When you've conquered the galaxy twice, where do you go next? The universe would seem to be the logical step forward, but then Nintendo's mascot - particularly in recent years - has rarely taken the most straightforward route. So rather than expanding outwards, Nintendo has scaled back, bringing its hero into sharper focus. It's a journey into the universe, all right, but instead of drifting through nebulae, arms outstretched, Mario has his feet on familiar ground. It's his universe; the Super Mario Universe.
Plenty has been jettisoned on his journey back from space. Gone is the storytelling bloat of Sunshine and Galaxy. There is no hub world to explore. Downtime is almost non-existent. This is a game precision-tuned for portable play. Nintendo has suggested 3D Land is the hamburger to Galaxy's gourmet feast, but it's more a tray of delicious canapés with no two bites entirely the same.
The streamlined approach is understandable. His recent 3D adventures have seen Mario bounding ahead, leaving some of his audience behind. For all Galaxy's persistent inventiveness and sheer visual brio, not everyone could get to grips with the spherical planetoids and gravitational shifts. Little wonder many stuck with the familiar comforts of New Super Mario Bros. instead. So 3D Land is Mario extending a white glove behind him, hanging back for others to catch up, as if to say "hey, I'll wait."
Initially, it feels like a step backwards. Mario's moveset is that of his 2D counterpart rather than the nippier version from Galaxy, Sunshine and 64. He's guided with the circle pad, trotting around slowly unless you hold Y to make him run. There is no triple jump, and his backflip has to be charged. This is a Mario seemingly designed for side-scrolling environments, the Mario of his original NES adventures, except now he's in a 3D world. It takes a little getting used to.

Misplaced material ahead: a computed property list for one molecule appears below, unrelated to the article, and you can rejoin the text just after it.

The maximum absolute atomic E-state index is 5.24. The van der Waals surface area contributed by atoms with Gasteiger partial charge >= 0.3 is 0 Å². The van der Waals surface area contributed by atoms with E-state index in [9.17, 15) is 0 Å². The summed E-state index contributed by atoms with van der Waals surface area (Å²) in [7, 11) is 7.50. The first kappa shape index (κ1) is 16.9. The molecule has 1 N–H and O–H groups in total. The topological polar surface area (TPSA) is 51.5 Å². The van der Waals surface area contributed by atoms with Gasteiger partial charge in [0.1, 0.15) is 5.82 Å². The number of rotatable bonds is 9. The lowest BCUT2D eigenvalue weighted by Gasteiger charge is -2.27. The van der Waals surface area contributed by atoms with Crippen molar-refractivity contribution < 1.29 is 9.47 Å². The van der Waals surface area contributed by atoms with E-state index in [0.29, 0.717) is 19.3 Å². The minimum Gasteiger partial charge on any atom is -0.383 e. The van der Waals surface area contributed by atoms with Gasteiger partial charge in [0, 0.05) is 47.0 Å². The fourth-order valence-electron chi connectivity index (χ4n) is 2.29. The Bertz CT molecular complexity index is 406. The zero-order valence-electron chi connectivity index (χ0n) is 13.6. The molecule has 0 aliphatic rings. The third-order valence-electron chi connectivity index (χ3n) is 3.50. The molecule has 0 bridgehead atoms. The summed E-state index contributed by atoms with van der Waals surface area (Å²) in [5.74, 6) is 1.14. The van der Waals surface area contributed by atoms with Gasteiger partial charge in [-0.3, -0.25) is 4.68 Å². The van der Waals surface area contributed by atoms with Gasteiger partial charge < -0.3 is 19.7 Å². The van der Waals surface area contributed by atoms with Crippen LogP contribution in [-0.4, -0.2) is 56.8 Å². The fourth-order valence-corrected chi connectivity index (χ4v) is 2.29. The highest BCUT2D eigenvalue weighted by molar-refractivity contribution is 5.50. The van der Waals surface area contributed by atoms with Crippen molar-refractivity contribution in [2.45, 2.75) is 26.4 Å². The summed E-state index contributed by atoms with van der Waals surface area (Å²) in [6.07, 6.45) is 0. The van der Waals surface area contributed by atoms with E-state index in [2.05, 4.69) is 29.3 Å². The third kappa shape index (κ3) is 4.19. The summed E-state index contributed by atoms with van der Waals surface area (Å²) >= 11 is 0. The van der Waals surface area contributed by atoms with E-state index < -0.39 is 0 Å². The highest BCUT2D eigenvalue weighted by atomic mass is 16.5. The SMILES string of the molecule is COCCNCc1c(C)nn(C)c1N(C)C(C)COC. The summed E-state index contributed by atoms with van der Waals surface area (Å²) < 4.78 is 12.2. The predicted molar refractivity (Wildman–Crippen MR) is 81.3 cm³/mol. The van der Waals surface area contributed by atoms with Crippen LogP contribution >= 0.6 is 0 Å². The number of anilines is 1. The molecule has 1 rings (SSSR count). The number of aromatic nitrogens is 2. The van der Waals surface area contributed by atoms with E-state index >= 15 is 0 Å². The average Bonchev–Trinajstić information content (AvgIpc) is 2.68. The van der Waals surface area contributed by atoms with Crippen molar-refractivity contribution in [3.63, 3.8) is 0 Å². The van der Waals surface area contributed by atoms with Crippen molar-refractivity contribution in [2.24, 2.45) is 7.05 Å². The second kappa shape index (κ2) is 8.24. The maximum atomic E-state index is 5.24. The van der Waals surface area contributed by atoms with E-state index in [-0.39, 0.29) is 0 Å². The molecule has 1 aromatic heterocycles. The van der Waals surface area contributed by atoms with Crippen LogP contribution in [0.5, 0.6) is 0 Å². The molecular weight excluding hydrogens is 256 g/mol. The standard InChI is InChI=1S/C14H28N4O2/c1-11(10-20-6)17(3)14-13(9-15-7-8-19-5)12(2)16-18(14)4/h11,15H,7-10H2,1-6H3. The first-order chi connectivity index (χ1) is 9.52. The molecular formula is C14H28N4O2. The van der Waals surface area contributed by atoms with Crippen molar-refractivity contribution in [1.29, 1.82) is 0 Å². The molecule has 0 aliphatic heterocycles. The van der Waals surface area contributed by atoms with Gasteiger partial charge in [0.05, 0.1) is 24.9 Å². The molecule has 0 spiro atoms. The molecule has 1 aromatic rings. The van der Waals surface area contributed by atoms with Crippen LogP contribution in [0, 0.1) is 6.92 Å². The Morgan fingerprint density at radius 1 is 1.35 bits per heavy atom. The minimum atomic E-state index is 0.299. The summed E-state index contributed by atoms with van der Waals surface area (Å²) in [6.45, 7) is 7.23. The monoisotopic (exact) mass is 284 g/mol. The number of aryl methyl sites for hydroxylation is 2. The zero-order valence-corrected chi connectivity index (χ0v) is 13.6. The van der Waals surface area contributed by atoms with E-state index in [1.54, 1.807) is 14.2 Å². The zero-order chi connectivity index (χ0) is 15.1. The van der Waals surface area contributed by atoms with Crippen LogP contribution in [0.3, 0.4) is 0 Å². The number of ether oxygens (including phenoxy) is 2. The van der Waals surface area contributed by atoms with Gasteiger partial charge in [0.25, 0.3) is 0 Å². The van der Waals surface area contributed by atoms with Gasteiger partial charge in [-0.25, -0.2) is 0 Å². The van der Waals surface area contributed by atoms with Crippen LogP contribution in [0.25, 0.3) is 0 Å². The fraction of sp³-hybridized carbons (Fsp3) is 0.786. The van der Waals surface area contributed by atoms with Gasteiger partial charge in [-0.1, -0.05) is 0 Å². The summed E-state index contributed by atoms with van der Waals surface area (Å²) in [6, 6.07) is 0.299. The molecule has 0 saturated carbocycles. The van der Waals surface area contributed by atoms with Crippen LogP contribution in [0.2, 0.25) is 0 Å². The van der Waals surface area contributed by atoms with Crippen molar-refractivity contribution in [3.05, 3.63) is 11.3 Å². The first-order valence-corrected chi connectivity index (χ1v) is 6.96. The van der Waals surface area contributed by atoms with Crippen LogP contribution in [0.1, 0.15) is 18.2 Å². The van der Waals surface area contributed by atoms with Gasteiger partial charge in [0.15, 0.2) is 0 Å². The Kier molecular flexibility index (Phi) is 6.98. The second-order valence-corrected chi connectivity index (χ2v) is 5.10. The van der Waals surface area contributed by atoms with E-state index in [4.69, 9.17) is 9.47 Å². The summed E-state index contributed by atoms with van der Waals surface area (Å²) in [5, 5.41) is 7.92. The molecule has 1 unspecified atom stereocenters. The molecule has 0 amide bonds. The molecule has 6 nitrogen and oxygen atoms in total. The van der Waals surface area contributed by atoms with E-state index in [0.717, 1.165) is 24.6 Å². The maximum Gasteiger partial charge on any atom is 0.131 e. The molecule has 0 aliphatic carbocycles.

And it's not the only nod to Mario's past. The Tanooki suit from Super Mario Bros. 3 returns, while each level finishes with a familiar leap to the flagpole, and a 1UP reward should you grab the very top. A timer ticks down in the top-right, generous enough to allow for a few brief exploratory forays off the beaten track, while a hit from an enemy turns our hero into his squat, squeaking non-Super form.
But if it pays tribute to everything Mario was, Nintendo isn't about to forget what he's become. The levels may not be as expansive as Galaxy's, but they're equally inventive, shifting perspectives from side-on to top-down, with isometric interludes in between. Each holds myriad secrets, from brief mini-games to earn coins or power-ups to starman sprints above the clouds, with applause sounding if you defeat every enemy before Mario's invincibility wears off.
There's a variation on Galaxy's comet medals, except here there are three to collect, often requiring smart use of power-ups or wall-jumps to reach. It's here you're reminded that Galaxy's spin jump offered a second chance to redeem mistimed leaps, allowing you to be a little sloppy. There's no get-out-of-fail-free card here, and 3D Land's more exacting challenges in the later game enforce precision platforming.